4. Provide building automation/energy management system for monitoring mechanical, electrical, and plumbing equipment for maximum efficiency.
  5. Develop an energy conservation plan that is measurable.
  6. Adopt a policy to purchase only EnergyStar appliances.
  7. Offer environmental educational programs and ongoing reminders and updates to staff and residents about environmental issues and opportunities.
  8. Establish a program for water conservation.
  9. Provide a program for incorporating the least possible use of herbicides and pesticides into landscape management.
  10. Provide a program for using green chemicals in all aspects of operations including housekeeping, laundry, and dining.
  11. Establish a “food philosophy” which includes incorporating local food in the dining program.
  12. Establish a program and practice of Green Building standards in any construction or renovation project including finishes and furnishing.
  13. Establish a sustainability workgroup in the community including residents and staff that actively works to monitor and advance the sustainability efforts of the community; includes a sustainability “library” with references and website links.                (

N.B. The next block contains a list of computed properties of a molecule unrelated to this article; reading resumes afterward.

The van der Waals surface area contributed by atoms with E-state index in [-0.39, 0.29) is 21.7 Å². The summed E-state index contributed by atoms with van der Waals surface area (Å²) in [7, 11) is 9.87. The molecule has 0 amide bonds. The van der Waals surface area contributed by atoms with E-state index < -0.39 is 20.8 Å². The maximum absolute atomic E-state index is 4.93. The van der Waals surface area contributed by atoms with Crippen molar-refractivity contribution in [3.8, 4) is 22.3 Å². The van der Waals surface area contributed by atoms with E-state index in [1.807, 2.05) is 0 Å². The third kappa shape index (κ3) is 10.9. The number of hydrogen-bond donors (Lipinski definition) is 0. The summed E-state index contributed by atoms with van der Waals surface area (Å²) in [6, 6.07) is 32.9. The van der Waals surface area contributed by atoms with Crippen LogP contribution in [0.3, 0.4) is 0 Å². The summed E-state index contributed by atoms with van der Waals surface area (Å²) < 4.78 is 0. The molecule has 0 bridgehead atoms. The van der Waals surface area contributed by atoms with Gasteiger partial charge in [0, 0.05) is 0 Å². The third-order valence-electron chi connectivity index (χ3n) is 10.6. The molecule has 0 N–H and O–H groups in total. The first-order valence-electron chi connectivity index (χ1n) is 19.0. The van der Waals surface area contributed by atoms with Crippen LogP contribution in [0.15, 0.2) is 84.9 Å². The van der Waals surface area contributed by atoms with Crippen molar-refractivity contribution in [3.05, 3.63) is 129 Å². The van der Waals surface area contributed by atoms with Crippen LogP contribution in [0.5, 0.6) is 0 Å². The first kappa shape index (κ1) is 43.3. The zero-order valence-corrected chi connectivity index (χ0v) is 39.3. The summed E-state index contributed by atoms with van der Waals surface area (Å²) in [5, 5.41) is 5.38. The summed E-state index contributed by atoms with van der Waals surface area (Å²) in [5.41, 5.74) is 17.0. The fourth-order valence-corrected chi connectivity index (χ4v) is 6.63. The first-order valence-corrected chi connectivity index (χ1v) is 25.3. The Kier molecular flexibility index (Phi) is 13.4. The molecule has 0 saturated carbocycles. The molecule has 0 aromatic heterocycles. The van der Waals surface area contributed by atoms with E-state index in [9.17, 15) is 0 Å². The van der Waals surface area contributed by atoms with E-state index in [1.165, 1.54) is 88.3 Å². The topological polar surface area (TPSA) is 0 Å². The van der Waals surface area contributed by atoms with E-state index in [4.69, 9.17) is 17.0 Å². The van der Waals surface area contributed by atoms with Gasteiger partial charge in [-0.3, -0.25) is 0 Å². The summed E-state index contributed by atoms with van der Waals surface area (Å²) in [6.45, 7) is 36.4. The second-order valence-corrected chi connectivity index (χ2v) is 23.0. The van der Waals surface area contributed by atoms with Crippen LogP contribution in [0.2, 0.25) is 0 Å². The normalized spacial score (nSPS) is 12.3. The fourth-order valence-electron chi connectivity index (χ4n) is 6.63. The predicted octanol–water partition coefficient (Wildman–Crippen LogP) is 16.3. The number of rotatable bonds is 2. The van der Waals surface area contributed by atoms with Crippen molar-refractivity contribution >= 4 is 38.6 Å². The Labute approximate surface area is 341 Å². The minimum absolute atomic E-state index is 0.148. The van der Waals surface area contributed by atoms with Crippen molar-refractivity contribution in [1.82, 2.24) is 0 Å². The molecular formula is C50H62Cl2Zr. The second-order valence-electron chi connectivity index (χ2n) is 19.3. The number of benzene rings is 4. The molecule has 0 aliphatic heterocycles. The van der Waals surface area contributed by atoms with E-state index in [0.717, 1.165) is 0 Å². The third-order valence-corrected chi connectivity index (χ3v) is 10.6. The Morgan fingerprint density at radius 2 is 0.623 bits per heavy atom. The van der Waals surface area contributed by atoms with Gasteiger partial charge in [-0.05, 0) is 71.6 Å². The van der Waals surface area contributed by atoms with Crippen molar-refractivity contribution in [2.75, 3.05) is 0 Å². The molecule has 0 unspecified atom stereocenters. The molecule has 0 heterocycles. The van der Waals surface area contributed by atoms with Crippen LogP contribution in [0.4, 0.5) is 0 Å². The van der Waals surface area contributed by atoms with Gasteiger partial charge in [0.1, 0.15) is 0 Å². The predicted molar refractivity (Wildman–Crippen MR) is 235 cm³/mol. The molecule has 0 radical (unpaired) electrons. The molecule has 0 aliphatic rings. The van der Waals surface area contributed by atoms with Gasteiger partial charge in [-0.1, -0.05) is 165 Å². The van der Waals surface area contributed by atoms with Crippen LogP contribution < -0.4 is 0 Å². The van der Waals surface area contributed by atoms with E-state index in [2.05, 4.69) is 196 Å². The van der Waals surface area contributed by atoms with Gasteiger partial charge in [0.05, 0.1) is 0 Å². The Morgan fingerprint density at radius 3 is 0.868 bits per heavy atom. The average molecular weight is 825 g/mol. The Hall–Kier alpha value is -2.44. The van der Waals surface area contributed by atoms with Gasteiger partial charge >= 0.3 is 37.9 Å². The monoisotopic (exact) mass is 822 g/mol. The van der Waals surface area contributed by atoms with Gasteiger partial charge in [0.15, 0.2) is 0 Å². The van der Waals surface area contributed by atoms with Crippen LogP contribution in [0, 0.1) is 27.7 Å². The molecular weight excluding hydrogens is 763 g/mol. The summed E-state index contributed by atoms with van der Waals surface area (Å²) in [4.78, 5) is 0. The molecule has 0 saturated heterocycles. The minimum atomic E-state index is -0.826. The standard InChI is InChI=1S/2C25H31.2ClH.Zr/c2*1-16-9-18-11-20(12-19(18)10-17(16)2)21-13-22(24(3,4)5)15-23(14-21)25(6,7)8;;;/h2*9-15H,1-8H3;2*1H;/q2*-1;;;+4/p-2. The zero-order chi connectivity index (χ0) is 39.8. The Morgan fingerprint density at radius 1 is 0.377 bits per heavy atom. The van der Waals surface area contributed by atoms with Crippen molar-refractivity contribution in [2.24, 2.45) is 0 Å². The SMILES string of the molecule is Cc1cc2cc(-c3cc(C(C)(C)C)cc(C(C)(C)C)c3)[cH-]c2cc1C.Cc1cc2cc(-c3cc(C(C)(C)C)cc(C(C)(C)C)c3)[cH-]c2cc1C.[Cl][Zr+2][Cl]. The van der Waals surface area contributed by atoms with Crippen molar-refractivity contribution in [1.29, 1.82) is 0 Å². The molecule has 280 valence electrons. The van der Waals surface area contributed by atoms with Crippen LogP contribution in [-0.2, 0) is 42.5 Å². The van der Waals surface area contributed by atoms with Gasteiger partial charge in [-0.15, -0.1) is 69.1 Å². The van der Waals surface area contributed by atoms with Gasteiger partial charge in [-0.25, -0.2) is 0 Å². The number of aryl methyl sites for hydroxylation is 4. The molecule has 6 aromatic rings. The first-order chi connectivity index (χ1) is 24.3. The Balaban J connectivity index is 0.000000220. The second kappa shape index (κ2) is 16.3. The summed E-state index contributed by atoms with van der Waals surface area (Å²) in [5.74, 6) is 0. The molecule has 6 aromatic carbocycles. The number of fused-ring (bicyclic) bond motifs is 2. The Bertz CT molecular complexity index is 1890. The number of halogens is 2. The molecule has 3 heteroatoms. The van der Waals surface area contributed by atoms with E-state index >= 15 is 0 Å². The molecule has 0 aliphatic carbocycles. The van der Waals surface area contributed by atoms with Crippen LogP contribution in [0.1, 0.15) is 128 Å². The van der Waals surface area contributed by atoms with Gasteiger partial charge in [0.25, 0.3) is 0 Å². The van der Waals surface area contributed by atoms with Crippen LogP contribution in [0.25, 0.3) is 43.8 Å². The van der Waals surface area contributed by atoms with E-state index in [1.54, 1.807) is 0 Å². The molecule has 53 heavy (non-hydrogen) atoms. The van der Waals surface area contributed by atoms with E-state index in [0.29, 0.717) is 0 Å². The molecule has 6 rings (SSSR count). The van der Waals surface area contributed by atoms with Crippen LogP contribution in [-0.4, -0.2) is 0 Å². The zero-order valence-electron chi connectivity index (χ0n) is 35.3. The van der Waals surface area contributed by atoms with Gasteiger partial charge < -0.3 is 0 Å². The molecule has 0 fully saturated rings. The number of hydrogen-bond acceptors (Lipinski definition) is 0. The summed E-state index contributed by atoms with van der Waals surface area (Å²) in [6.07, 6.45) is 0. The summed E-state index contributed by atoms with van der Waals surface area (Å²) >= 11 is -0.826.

Continue reading Sustainability at Lathrop

Report to Residents July 30, 2014

Report of the Land Conservation Subcommittee of the Green Committee

July 30, 2014

by Barbara Walvoord, Chair

Committee Members: Adele Dowell, Jim Dowell, Alfred Eipper, Sharon Grace, Chuck Gillies, Lyn Howe, Eleanor Johnson, Gillian Morbey, Diedrick Snoek, and Barbara Walvoord

Since our last report, the committee has moved forward in each of its eight lines of work:

  1. Master plan, finances, infrastucture
  2. Agricultural fields
  3. Removal of invasives
  4. Bushwhacking, mowing
  5. Herbicides, pesticides
  6. Planting natives
  7. Trails
  8. Programming and information

Particularly, watch for these developments:

  • Tomorrow, July 31, the state Biologist and the state Soil Conservation Planner are coming to walk our fields and give us ideas about how best to support wildlife, especially grassland birds like bobolinks and meadowlarks, which are increasingly at risk. Support for grassland birds and other wildlife is one of three alternative uses for our fields that we are researching. The other two alternatives (not mutually exclusive) are organic/sustainable farming, and a possible 5-8-acre solar field on a piece of our land not visible from our homes. A representative from a solar cooperative called Community Solar is coming August 18 at 10 a.m. in the Inn for a very early exploratory discussion. Nothing may come of it, and no commitments will be made without a GREAT DEAL more investigation and discussion with the whole Lathrop community, board, etc.